The group behind TUF is led by Professor Justin Cappos at the NYU Tandon School of Engineering. Once we started on the trust solution project we identified that TUF was the direction we wanted to go. Justin and team were great in an advisory role as we were able to discuss details of the specification and ensure we implemented it correctly. I’ve worked closely with him and his team, and today Notary is the most productized implementation of the TUF specification.

In my opinion GPG is a primitive. It gives you a way to sign something but little else. Everybody starts adding additional pieces on top of it to create the properties that they want. Nobody has formalized that set of properties for GPG. You can’t go and look up a signing specification. You really must go through the changelog to see changes made for particular attacks.

TUF did an analysis of the major package managers like rpm, Debian, Python, and looked at the attacks that had been carried out against those package managers and the protections that had already been implemented. Through this work, they came up with a well-defined specification. The entire spec is readable in an hour or two. They took a platform approach to make sure a well-defined collection of security guarantees are met. We chose TUF because we really liked this approach in addition to the high level of quality.

Additionally, we had the option to use TUF or build something ourselves. We really liked that TUF was designed by security experts and had been peer reviewed. TUF accelerated our R&D and allowed us to get a strong solution to market faster so people could be better protected sooner.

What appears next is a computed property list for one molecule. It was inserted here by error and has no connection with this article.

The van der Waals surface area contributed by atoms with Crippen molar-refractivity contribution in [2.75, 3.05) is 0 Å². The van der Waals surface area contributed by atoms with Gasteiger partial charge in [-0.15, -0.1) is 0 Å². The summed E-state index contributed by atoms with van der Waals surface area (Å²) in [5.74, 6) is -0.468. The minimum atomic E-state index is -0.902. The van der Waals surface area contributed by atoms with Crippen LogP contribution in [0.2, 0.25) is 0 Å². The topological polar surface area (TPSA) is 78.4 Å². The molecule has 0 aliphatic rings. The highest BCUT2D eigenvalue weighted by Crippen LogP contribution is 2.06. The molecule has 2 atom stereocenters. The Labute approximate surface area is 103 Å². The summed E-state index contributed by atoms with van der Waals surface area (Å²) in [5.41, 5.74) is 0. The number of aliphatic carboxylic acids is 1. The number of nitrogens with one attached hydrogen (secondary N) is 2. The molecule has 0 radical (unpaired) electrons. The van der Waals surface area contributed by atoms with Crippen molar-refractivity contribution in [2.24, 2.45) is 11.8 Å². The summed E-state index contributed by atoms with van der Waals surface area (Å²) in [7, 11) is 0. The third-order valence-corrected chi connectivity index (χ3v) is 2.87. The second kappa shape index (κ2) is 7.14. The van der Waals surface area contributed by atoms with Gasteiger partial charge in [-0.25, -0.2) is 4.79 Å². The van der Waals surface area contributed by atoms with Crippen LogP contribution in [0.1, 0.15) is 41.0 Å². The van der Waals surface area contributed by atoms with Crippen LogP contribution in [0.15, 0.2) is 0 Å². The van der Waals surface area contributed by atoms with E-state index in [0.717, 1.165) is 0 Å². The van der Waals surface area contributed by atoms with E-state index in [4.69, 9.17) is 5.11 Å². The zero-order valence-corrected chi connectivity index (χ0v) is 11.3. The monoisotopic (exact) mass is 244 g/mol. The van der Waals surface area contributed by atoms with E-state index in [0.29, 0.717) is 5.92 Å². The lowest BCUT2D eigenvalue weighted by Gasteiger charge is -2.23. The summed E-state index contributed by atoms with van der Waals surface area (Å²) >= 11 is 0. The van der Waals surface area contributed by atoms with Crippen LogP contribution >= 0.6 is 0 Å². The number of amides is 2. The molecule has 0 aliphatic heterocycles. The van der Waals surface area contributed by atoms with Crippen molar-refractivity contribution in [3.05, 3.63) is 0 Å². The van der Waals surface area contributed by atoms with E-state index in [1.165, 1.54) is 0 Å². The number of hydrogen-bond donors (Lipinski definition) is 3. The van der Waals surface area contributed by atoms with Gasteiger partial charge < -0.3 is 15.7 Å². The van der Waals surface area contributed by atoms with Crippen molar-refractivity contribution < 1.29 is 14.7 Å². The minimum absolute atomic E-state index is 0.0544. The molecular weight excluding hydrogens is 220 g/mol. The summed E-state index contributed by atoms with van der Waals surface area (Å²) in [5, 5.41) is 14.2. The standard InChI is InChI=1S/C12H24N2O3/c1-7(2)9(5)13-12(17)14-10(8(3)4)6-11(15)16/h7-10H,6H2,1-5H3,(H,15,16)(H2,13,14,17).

What are some strengths of TUF?

TUF is wonderful at ensuring the integrity of updates and provenance of where they came from. Most systems focus on integrity. Integrity ensures that you receive what you asked for and it hasn’t been tampered with. Integrity doesn’t let you know if the person you think produced the code actually produced it or if it was contextually correct for you. This is where provenance steps in. GPG requires significant extra work to add provenance while TUF has the concept built into the framework.

With TUF you sign a collection of content that has a context, and you can build your process into the collection, making content only valid if it has the correct set of signatures. For example, you can define structures in the framework that would make content valid for QA if it has two signatures, but to go to production it needs three, and one of those three must be a member of the QA team. With GPG if you want those guarantees you have to build them on top. It doesn’t come with it.

What is Notary?

Notary is a productionized and purist implementation of the TUF specification. It is written in Go and comprises a server and a client for running and interacting with trusted collections. Today Notary is most widely deployed through Docker Content Trust where it provides robust security for container image updates. It helps address software integrity and provenance to create a more secure software supply chain.

We’ve seen it picked up by others like Kolide, which is a commercialization of osquery. Without coming to us, Kolide was able to pick up and use Notary, which I consider a good indication of its ease of integration. They use it during the update process to sign their updated packages and distribute them in a secure manner. If someone wants a signing solution Notary is a great option.